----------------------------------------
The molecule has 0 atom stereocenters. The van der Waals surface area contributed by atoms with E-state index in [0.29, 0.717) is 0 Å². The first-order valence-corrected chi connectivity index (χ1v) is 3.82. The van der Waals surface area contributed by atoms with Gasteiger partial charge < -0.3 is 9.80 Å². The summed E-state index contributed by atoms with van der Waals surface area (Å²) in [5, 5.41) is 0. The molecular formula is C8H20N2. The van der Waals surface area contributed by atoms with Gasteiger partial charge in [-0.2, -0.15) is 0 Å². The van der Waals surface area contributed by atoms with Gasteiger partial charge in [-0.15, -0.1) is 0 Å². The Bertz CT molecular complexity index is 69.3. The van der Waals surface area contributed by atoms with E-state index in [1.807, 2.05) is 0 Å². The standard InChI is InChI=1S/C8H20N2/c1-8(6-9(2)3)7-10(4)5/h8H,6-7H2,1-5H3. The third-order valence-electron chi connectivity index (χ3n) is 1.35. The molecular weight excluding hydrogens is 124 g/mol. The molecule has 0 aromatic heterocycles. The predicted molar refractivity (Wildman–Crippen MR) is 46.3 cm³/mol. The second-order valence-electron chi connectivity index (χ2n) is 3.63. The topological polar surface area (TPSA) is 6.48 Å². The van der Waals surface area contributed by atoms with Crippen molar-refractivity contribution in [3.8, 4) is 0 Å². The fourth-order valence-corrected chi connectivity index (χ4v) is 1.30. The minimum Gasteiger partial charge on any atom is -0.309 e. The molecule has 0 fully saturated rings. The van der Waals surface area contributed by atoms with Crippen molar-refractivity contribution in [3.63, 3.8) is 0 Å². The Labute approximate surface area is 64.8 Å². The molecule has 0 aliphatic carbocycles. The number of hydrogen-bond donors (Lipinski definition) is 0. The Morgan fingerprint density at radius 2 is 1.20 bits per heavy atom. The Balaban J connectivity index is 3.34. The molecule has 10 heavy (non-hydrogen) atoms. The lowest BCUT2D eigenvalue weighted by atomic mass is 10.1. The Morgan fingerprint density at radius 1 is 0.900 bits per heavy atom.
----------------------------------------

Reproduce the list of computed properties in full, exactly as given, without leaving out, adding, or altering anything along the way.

The molecule has 0 atom stereocenters. The van der Waals surface area contributed by atoms with E-state index in [0.29, 0.717) is 0 Å². The first-order valence-corrected chi connectivity index (χ1v) is 3.82. The van der Waals surface area contributed by atoms with Gasteiger partial charge < -0.3 is 9.80 Å². The summed E-state index contributed by atoms with van der Waals surface area (Å²) in [5, 5.41) is 0. The molecular formula is C8H20N2. The van der Waals surface area contributed by atoms with Gasteiger partial charge in [-0.2, -0.15) is 0 Å². The van der Waals surface area contributed by atoms with Gasteiger partial charge in [-0.15, -0.1) is 0 Å². The Bertz CT molecular complexity index is 69.3. The van der Waals surface area contributed by atoms with E-state index in [1.807, 2.05) is 0 Å². The standard InChI is InChI=1S/C8H20N2/c1-8(6-9(2)3)7-10(4)5/h8H,6-7H2,1-5H3. The third-order valence-electron chi connectivity index (χ3n) is 1.35. The molecular weight excluding hydrogens is 124 g/mol. The molecule has 0 aromatic heterocycles. The predicted molar refractivity (Wildman–Crippen MR) is 46.3 cm³/mol. The second-order valence-electron chi connectivity index (χ2n) is 3.63. The topological polar surface area (TPSA) is 6.48 Å². The van der Waals surface area contributed by atoms with Crippen molar-refractivity contribution in [3.8, 4) is 0 Å². The fourth-order valence-corrected chi connectivity index (χ4v) is 1.30. The minimum Gasteiger partial charge on any atom is -0.309 e. The molecule has 0 fully saturated rings. The van der Waals surface area contributed by atoms with Crippen molar-refractivity contribution in [3.63, 3.8) is 0 Å². The Labute approximate surface area is 64.8 Å². The molecule has 0 aliphatic carbocycles. The number of hydrogen-bond donors (Lipinski definition) is 0. The Morgan fingerprint density at radius 2 is 1.20 bits per heavy atom. The Balaban J connectivity index is 3.34. The molecule has 10 heavy (non-hydrogen) atoms. The lowest BCUT2D eigenvalue weighted by atomic mass is 10.1. The Morgan fingerprint density at radius 1 is 0.900 bits per heavy atom.